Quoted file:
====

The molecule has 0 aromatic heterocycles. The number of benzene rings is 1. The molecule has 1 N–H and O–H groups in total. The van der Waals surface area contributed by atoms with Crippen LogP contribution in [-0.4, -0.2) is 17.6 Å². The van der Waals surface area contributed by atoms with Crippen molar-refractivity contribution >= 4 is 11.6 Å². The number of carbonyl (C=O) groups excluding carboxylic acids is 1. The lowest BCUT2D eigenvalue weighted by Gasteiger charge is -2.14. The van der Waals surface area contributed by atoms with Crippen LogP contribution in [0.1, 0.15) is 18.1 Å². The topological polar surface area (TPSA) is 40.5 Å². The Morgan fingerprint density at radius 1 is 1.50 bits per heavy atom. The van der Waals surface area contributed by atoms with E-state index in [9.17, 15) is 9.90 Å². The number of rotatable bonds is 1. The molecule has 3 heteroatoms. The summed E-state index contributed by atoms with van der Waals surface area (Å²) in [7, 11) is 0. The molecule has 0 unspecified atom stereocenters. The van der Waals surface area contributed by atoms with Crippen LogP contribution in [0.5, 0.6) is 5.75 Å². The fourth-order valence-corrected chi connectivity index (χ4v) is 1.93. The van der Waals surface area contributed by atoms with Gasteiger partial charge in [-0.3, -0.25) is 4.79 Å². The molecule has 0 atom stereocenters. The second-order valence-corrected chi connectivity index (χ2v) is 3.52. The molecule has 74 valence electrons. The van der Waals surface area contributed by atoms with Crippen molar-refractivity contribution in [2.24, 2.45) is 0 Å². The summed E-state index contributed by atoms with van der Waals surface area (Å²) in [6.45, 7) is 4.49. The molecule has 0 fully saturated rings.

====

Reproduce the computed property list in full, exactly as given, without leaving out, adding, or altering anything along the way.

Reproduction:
The molecule has 0 aromatic heterocycles. The number of benzene rings is 1. The molecule has 1 N–H and O–H groups in total. The van der Waals surface area contributed by atoms with Crippen LogP contribution in [-0.4, -0.2) is 17.6 Å². The van der Waals surface area contributed by atoms with Crippen molar-refractivity contribution >= 4 is 11.6 Å². The number of carbonyl (C=O) groups excluding carboxylic acids is 1. The lowest BCUT2D eigenvalue weighted by Gasteiger charge is -2.14. The van der Waals surface area contributed by atoms with Crippen LogP contribution in [0.1, 0.15) is 18.1 Å². The topological polar surface area (TPSA) is 40.5 Å². The Morgan fingerprint density at radius 1 is 1.50 bits per heavy atom. The van der Waals surface area contributed by atoms with E-state index in [9.17, 15) is 9.90 Å². The number of rotatable bonds is 1. The molecule has 3 heteroatoms. The summed E-state index contributed by atoms with van der Waals surface area (Å²) in [7, 11) is 0. The molecule has 0 unspecified atom stereocenters. The van der Waals surface area contributed by atoms with Crippen LogP contribution in [0.5, 0.6) is 5.75 Å². The fourth-order valence-corrected chi connectivity index (χ4v) is 1.93. The van der Waals surface area contributed by atoms with Gasteiger partial charge in [-0.3, -0.25) is 4.79 Å². The molecule has 0 atom stereocenters. The second-order valence-corrected chi connectivity index (χ2v) is 3.52. The molecule has 74 valence electrons. The van der Waals surface area contributed by atoms with Crippen molar-refractivity contribution in [2.24, 2.45) is 0 Å². The summed E-state index contributed by atoms with van der Waals surface area (Å²) in [6.45, 7) is 4.49. The molecule has 0 fully saturated rings.